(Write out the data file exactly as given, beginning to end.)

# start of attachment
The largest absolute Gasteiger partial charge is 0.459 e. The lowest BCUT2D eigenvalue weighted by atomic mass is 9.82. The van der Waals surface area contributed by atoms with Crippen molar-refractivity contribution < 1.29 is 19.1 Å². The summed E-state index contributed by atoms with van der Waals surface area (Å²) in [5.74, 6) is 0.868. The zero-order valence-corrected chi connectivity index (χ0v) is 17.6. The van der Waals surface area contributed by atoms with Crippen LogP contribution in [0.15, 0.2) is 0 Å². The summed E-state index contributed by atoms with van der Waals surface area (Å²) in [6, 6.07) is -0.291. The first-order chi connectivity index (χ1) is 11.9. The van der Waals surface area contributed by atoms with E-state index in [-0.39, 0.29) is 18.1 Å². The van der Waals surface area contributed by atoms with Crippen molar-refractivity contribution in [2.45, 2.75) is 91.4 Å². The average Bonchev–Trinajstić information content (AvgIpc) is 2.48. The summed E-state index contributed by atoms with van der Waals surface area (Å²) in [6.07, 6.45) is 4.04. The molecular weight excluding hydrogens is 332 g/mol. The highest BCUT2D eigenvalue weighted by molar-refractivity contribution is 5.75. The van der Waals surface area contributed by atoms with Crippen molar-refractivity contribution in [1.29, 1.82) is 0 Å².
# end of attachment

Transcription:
The largest absolute Gasteiger partial charge is 0.459 e. The lowest BCUT2D eigenvalue weighted by atomic mass is 9.82. The van der Waals surface area contributed by atoms with Crippen molar-refractivity contribution < 1.29 is 19.1 Å². The summed E-state index contributed by atoms with van der Waals surface area (Å²) in [5.74, 6) is 0.868. The zero-order valence-corrected chi connectivity index (χ0v) is 17.6. The van der Waals surface area contributed by atoms with Crippen LogP contribution in [0.15, 0.2) is 0 Å². The summed E-state index contributed by atoms with van der Waals surface area (Å²) in [6, 6.07) is -0.291. The first-order chi connectivity index (χ1) is 11.9. The van der Waals surface area contributed by atoms with E-state index in [-0.39, 0.29) is 18.1 Å². The van der Waals surface area contributed by atoms with Crippen molar-refractivity contribution in [2.45, 2.75) is 91.4 Å². The average Bonchev–Trinajstić information content (AvgIpc) is 2.48. The summed E-state index contributed by atoms with van der Waals surface area (Å²) in [6.07, 6.45) is 4.04. The molecular weight excluding hydrogens is 332 g/mol. The highest BCUT2D eigenvalue weighted by molar-refractivity contribution is 5.75. The van der Waals surface area contributed by atoms with Crippen molar-refractivity contribution in [1.29, 1.82) is 0 Å².